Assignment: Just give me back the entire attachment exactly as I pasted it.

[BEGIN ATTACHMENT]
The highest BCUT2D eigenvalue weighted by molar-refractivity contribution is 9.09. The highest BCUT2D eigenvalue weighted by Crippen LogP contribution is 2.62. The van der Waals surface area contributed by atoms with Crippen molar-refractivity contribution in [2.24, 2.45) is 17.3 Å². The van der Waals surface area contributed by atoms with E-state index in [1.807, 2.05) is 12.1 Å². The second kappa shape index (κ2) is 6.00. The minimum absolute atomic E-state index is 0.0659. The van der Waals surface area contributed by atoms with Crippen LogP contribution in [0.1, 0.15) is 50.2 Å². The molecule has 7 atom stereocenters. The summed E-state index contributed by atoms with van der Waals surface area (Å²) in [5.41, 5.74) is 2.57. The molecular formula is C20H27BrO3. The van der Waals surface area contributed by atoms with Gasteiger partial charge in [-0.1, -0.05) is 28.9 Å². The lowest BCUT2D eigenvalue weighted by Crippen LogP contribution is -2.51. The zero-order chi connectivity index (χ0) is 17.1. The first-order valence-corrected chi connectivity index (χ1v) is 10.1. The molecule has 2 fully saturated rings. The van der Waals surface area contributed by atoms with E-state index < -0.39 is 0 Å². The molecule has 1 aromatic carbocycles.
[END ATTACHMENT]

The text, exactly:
The highest BCUT2D eigenvalue weighted by molar-refractivity contribution is 9.09. The highest BCUT2D eigenvalue weighted by Crippen LogP contribution is 2.62. The van der Waals surface area contributed by atoms with Crippen molar-refractivity contribution in [2.24, 2.45) is 17.3 Å². The van der Waals surface area contributed by atoms with E-state index in [1.807, 2.05) is 12.1 Å². The second kappa shape index (κ2) is 6.00. The minimum absolute atomic E-state index is 0.0659. The van der Waals surface area contributed by atoms with Crippen LogP contribution in [0.1, 0.15) is 50.2 Å². The molecule has 7 atom stereocenters. The summed E-state index contributed by atoms with van der Waals surface area (Å²) in [5.41, 5.74) is 2.57. The molecular formula is C20H27BrO3. The van der Waals surface area contributed by atoms with Gasteiger partial charge in [-0.1, -0.05) is 28.9 Å². The lowest BCUT2D eigenvalue weighted by Crippen LogP contribution is -2.51. The zero-order chi connectivity index (χ0) is 17.1. The first-order valence-corrected chi connectivity index (χ1v) is 10.1. The molecule has 2 fully saturated rings. The van der Waals surface area contributed by atoms with E-state index < -0.39 is 0 Å². The molecule has 1 aromatic carbocycles.